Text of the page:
Last year, HTC surprised us all with the “One” series at the Mobile World Congress (MWC). The flagship of the lot, the One X, is by far one of the best looking handsets of 2012 and HTC plans on repeating that success this year as well. The Taiwanese company recently launched the Butterfly, the international version of the Droid DNA being sold in the US on Verizon’s network. This handset was first launched in Japan as the J Butterfly and had only recently made its way to India and other countries. This is HTC’s stop-gap flagship device until it reveals the true successor to the One X or One X+, come MWC. 

We are currently in the process of testing this not-so-little critter and will be giving you our first impressions very soon. But before that, let’s take a quick look at what makes this Butterfly so special. With a launch price rivalling the iPhone 5, does it have enough of a “cool factor” to sway buyers from what otherwise would have been an obvious choice at this price range? Let’s find out. 

OS – Android 4.1 Jelly Bean with Sense 4+
Like all Androids launching this year, the Butterfly has been blessed with the sweet taste of Android Jelly Bean. It’s still 4.1.1, but Jelly Bean nonetheless. HTC is using the latest version of Sense 4+ which made its debut with the One X+ over Jelly Bean. There’s a brand new version in the works though, and we’ll only get to see that in the new “M Series” that will debut at MWC.

Packs a punch

Packs a punch

Cellular network – GSM and 3G 
The version available in India is devoid of the LTE chip, which leaves us with 3G and GSM support. The Butterfly is a quad-band phone, so it will work on all 2G networks around the world. However, for 3G we have support for just two bands. The phone requires you to use a microSIM card as well.

Display – 5-inch Super LCD 3 with 1080p resolution
HTC has used some of the best display technology on the Butterfly, which includes a 5-inch Super LCD 3 panel with a whopping resolution of 1920 x 1080. This is similar to the Sony Xperia Z that was announced during CES 2013. This gives it a whopping 440ppi, so pixels are even more tightly packed together than, say, the iPhone 5. We also have Corning’s Gorilla Glass 2 for added protection.

Form factor and weight – Freakishly light given the size
The HTC Butterfly is heavier than the One X on paper by about 5 g, but it feels just as light, if not lighter. It’s also just slightly thicker than the One X, but you’ll never be able to tell the difference.

Even though HTC doesn’t mention the presence of dual-band on its site, we’re pretty sure the Butterfly comes with both 2GHz and 5GHz bands with support for Wi-Fi draft ‘n’. Along with that, we also have WI-Fi Direct, DLNA and all the other goodies one expects from a flagship phone.

SoC – Qualcomm Snapdragon APQ8064 S4 Pro SoC with Adreno 320 GPU
HTC has ditched the power thirsty Tegra 3 SoC and has gone with something a bit more efficient. Inside, we have a 1.5GHz quad-core CPU based on the new Krait architecture. Graphics are taken care of by an Adreno 320 chip. The SoC lacks support for any type of radio, so HTC has had to use a separate chip for that. There’s also 2GB of RAM for added buttery smoothness in apps and the UI in general.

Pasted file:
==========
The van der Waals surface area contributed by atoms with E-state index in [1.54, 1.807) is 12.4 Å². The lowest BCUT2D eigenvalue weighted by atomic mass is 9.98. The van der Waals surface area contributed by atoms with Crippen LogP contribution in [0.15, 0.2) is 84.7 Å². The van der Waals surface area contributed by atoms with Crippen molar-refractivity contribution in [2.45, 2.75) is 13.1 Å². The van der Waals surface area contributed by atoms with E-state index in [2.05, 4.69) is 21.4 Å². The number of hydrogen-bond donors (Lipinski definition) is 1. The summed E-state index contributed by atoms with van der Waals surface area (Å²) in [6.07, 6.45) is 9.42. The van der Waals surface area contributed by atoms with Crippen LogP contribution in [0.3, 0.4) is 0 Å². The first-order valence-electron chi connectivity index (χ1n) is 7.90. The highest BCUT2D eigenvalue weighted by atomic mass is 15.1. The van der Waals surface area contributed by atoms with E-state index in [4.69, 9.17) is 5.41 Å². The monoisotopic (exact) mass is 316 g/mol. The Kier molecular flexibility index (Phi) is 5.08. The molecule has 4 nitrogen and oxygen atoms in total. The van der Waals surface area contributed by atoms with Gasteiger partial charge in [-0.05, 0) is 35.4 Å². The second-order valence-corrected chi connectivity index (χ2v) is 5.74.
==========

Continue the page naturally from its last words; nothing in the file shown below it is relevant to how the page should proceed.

Storage – 16GB onboard with space for expansion
There’s only 16GB of onboard storage, but that’s fixable thanks to the presence of a microSD card slot. This is a welcome addition as HTC’s previous flagships dropped support in lieu of more onboard storage. 

Primary camera – 8 megapixels with LED flash
As far as optics is concerned, the Butterfly has a similar 8MP sensor as the One X, or the 8X for that matter. The BSI sensor features a wide angle 28 mm lens with a large aperture of f/2.0. Video recording maxes out at 1080p and you get the same burst mode and other tricks like the One X.

Front-facing camera – 2MP shooter with 1080p video support
HTC has taken the same front camera sensor from the 8X, which supports a crazy aperture value and support for 1080p video recording. This makes it the second phone in the market to support this feature.

Looks dashing in red

Looks dashing in red

GPS – Comes with A-GPS and GLONASS
GLONASS is part and parcel of the SoC, so you can find your bearings a lot quicker.

NFC is present, so you can use it with tags and other accessories that support the format.

Battery – 2020mAh battery
This is a rather worrying aspect of the Butterfly more than being disappointing. HTC prides itself in being able to integrate the battery along with the rest of the components rather than just placing it above the circuit boards, but it has managed to squeeze in a rather small one, which won’t do anything for the kind of the specifications the handset has. Not only is it a smaller capacity than the One X+, it now has to power a faster CPU and a larger screen with twice the resolution. We’ll know for sure how bad it really is once we’re done with the review.

The bottom line
With a launch price of Rs 45,990, HTC is trying to woo potential iPhone buyers and, to some level, it may succeed. The Butterfly has a much bigger and better screen, is just as light and slim as the iPhone and is a lot more powerful under the hood. However, the relatively small battery could be an issue and might be a deal breaker for many. That’s not the Butterfly’s biggest problem though. HTC boss Peter Chou has already gotten everyone excited about the M7 – touted to be the next flagship and will be the first handset in the new “M Series”. If this is the true successor to the One X, then the Butterfly’s days are numbered. It’s only a matter of time till either the price drops drastically or the M7 replaces it. We would suggest you play it safe and see what HTC unveils in a few weeks before jumping for the Butterfly.

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